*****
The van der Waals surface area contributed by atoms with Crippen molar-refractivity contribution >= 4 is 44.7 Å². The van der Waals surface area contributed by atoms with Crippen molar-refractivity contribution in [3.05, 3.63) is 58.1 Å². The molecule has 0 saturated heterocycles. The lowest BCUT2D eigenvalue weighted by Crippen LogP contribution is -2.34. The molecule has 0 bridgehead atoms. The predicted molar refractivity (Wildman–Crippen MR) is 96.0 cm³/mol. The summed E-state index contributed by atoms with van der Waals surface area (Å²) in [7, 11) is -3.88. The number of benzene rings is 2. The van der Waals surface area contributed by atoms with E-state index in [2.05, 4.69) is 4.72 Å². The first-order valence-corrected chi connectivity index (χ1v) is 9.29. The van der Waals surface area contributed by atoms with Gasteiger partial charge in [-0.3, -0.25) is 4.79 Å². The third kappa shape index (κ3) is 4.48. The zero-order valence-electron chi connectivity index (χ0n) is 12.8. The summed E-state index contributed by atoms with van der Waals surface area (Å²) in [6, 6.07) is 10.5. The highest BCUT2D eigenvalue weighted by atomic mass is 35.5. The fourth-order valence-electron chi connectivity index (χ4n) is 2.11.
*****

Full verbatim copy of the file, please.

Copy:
The van der Waals surface area contributed by atoms with Crippen molar-refractivity contribution >= 4 is 44.7 Å². The van der Waals surface area contributed by atoms with Crippen molar-refractivity contribution in [3.05, 3.63) is 58.1 Å². The molecule has 0 saturated heterocycles. The lowest BCUT2D eigenvalue weighted by Crippen LogP contribution is -2.34. The molecule has 0 bridgehead atoms. The predicted molar refractivity (Wildman–Crippen MR) is 96.0 cm³/mol. The summed E-state index contributed by atoms with van der Waals surface area (Å²) in [7, 11) is -3.88. The number of benzene rings is 2. The van der Waals surface area contributed by atoms with E-state index in [2.05, 4.69) is 4.72 Å². The first-order valence-corrected chi connectivity index (χ1v) is 9.29. The van der Waals surface area contributed by atoms with Gasteiger partial charge in [-0.3, -0.25) is 4.79 Å². The third kappa shape index (κ3) is 4.48. The zero-order valence-electron chi connectivity index (χ0n) is 12.8. The summed E-state index contributed by atoms with van der Waals surface area (Å²) in [6, 6.07) is 10.5. The highest BCUT2D eigenvalue weighted by atomic mass is 35.5. The fourth-order valence-electron chi connectivity index (χ4n) is 2.11.